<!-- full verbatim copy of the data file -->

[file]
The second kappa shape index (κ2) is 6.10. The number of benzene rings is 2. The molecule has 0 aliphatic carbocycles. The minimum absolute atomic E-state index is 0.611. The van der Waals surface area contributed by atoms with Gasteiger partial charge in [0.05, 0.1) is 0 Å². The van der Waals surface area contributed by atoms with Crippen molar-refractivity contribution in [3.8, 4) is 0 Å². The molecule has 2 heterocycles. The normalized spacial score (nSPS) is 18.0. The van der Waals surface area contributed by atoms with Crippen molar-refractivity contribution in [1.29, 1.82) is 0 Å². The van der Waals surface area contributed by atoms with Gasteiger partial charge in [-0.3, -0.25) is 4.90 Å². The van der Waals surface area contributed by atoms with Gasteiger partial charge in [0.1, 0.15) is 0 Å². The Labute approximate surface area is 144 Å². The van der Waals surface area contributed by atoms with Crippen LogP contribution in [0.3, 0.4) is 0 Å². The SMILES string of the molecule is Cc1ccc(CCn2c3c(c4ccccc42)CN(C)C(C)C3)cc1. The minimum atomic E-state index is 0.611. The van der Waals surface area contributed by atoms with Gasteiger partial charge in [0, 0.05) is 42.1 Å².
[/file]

The second kappa shape index (κ2) is 6.10. The number of benzene rings is 2. The molecule has 0 aliphatic carbocycles. The minimum absolute atomic E-state index is 0.611. The van der Waals surface area contributed by atoms with Gasteiger partial charge in [0.05, 0.1) is 0 Å². The van der Waals surface area contributed by atoms with Crippen molar-refractivity contribution in [3.8, 4) is 0 Å². The molecule has 2 heterocycles. The normalized spacial score (nSPS) is 18.0. The van der Waals surface area contributed by atoms with Crippen molar-refractivity contribution in [1.29, 1.82) is 0 Å². The van der Waals surface area contributed by atoms with Gasteiger partial charge in [-0.3, -0.25) is 4.90 Å². The van der Waals surface area contributed by atoms with Gasteiger partial charge in [0.1, 0.15) is 0 Å². The Labute approximate surface area is 144 Å². The van der Waals surface area contributed by atoms with Crippen LogP contribution in [0.3, 0.4) is 0 Å². The SMILES string of the molecule is Cc1ccc(CCn2c3c(c4ccccc42)CN(C)C(C)C3)cc1. The minimum atomic E-state index is 0.611. The van der Waals surface area contributed by atoms with Gasteiger partial charge in [0, 0.05) is 42.1 Å².